Monday, April 19, 2004

Black Holes

Fighting it out for headline space in today’s newspapers with news of the fallout from Bob Woodward’s new page-turner ‘Plan of Attack’, was the story reporting that at 1:01 P.M. PST this afternoon in California, an experiment 45 years in the making would finally be launched. Of course my first thought was "wait a minute - I'm here in Toronto!" Sadly, the article had nothing to do with my lifelong personal experiment, (theme: will our heroine triumph?) so while the subject of the Cape Canaveral-based mission – concerning Einstein's theories of relativity - are run up some outer space flagpole, I'll continue to languish decidedly un-launched here in Canada.
Einstein! Hasn't he had enough press in the last century or so? Apparently not, as scientists the world over will be straining at their collective leashes as they gaze up toward the Dog Star and beyond, crossing their fingers and hopping from toe to toe in their excitement, to discover if the great man's relativity theory, specifically the part that dealt with Earth's mass, and whether if as it warps both time and space (which according to those in the know, it surely does) if it also twists as it rotates at the same time.
$700-million (U.S.) has been spent to design The Gravity Probe B satellite, and the four 'near-perfect spheres' that will measure whatever it is they need to measure in order to prove or disprove the theory.
What I want to know is, why it’s taken this long to develop (according to NASA) ‘the roundest objects ever made’. Have we been putting up with inferior shapes until now? Balls with flat edges? Balloons with corners? It boggles the mind to think we could have put a man on the moon, but until recently were unable to create something really, really circular. (Though no doubt golfers the world over will feel vindicated for taking six putts on a gimme.)
And then there’s this twisting thing they’re all so fascinated by. Since they’re already aware that there’s rotation involved, pinning down whether there’s a twist in the tail sounds more like an argument over semantics than $700-million worth of meaningful results. (Of course it could be a face-saving gesture – scientists perhaps discovering they’ve spent the last few decades mistaking ‘The Twist’ for ‘The Hippy Hippy Shake’. It could happen to anybody.)
But wouldn’t it be something if the powerful space probe could be pointed at curiosities a little closer to home - like, say, the White House? There’s any amount of twisting and turning, not to mention shucking and jiving, and all sorts of the kinds of activities that already have certain people shaking in their hippy hippy boots.
Last night on Sixty Minutes, Bob Woodward was interviewed by ancient 'eminence grise' Mike Wallace (who is finally showing, if not his ‘grise’, then certainly his age - it was like watching ‘The Portrait of Dorian Grey’ speak) on the subject of his new book ‘Plan of Attack’ – the latest in the series of insider accounts relating what was really going on leading up to and following the September 11th tragedy; exactly when and upon whose order the plan for attack on Saddam Hussein and Iraq was hatched.
Woodward reported that the President himself – who agreed to be interviewed for the book – made statements then that would seem to make his current version of the facts less than… what’s the word? Accurate?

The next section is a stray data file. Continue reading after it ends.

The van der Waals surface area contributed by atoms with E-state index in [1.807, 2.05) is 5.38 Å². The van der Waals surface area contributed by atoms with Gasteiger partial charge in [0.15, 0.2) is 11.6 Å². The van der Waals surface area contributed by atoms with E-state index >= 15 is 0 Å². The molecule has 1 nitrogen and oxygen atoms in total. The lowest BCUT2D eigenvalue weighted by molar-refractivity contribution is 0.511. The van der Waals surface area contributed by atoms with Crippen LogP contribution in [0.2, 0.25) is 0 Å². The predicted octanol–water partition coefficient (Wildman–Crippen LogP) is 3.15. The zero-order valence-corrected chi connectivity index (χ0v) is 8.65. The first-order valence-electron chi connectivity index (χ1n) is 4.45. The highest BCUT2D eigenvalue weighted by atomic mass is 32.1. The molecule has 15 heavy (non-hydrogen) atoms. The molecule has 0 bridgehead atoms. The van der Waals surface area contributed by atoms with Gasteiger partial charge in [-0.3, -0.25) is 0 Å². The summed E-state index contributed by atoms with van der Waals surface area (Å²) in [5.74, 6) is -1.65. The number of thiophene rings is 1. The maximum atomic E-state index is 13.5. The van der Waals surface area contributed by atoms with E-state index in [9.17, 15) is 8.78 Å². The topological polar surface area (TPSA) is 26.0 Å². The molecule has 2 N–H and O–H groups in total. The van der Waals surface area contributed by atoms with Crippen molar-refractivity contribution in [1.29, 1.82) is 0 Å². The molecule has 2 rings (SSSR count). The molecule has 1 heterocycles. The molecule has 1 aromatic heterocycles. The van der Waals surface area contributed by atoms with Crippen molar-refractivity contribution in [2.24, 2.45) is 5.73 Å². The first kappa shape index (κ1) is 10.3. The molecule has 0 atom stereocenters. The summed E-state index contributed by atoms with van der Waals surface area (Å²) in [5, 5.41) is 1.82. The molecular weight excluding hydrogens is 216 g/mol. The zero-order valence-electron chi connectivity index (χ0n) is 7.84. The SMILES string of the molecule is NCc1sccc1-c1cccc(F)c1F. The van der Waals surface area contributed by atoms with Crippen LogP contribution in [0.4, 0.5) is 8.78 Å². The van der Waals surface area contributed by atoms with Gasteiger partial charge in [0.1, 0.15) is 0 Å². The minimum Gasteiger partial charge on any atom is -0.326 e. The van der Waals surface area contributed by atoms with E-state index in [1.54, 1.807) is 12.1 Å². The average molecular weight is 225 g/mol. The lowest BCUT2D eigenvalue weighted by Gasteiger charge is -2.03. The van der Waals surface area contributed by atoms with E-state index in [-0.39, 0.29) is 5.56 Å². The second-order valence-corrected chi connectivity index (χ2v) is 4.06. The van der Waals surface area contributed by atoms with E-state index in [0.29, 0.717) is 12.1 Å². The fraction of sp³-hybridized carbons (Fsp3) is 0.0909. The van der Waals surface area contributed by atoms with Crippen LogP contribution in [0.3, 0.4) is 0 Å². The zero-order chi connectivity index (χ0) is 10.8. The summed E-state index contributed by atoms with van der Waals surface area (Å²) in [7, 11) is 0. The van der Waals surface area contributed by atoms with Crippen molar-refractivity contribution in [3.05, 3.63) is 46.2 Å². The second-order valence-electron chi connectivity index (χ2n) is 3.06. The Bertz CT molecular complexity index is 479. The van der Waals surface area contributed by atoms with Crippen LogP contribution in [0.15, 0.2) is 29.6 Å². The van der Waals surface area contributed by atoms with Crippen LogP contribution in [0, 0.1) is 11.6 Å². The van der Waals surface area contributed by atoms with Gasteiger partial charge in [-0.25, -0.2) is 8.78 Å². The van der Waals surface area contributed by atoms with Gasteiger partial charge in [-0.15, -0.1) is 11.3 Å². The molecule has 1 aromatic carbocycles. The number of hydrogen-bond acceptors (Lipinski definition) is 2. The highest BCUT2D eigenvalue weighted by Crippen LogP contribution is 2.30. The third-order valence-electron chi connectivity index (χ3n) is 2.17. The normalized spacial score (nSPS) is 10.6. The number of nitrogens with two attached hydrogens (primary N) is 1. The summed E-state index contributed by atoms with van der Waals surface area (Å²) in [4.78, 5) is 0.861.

Dick Cheney figures prominently in the account which shows a seriously hawkish West Wing with a singular course of action in mind as early as scant weeks following the attack; Iraq would be the theatre of war, Saddam Hussein the star target.
Combining Woodward’s book with former Counter Terrorism chief Richard Clarke’s ‘Against all Enemies’, as well as a rapidly increasing number of dissenting voices in the know, a picture of an administration hell bent on war with Iraq at any cost is clearly emerging; and an administration not particularly interested in disseminating their real reasons to the American people. Bush’s circular argument, launched at his prime time press conference last Tuesday, describing how an attack from Afghanistan turned into a conflagration in Iraq, begins to lose whatever cohesion it may once have had, going from spherical to shapeless in less than a week.
And word has it Secretary of State Colin Powell is nipping athletically behind pillars and hiding out in the White House men’s room in an effort to dodge Cheney, Bush, Rumsfeld et al – seems he too was interviewed by Woodward, and his view of the war and his misgivings about the course of action taken by the President and the majority of his cabinet jibes sharply with his subsequent remarks to the U.N… not to mention CNN. His critics are now grumphing and mumphing abut how self-serving his comments to Woodward now appear; an effort by Powell to distance himself from the increasingly negative reaction to the Iraq war – with an “I told you so,” tucked inside for good measure. Self serving it may be – but too late it definitely is; if Powell was hoping to re-write history by telling the truth to Woodward whilst publicly supporting the President, he clearly got the order wrong, as the bodies of the latest 99 dead American soldiers and an uncertain (though certainly larger) number of deceased Iraqis bear mute testimony.
So yes, I do think an even more vigorous probe into the machinations of White House officials is in order. A fact finding to go far beyond the current 9/11 Hearings; something that might also probe into allegations raised by the Woodward book that Bush and his cronies have done a deal with the Saudi’s to lower the price of oil to coincide with the November election.
I believe even Einstein would have to admit that however it measures against other black holes, the one in Washington sure is a doozey.

No comments: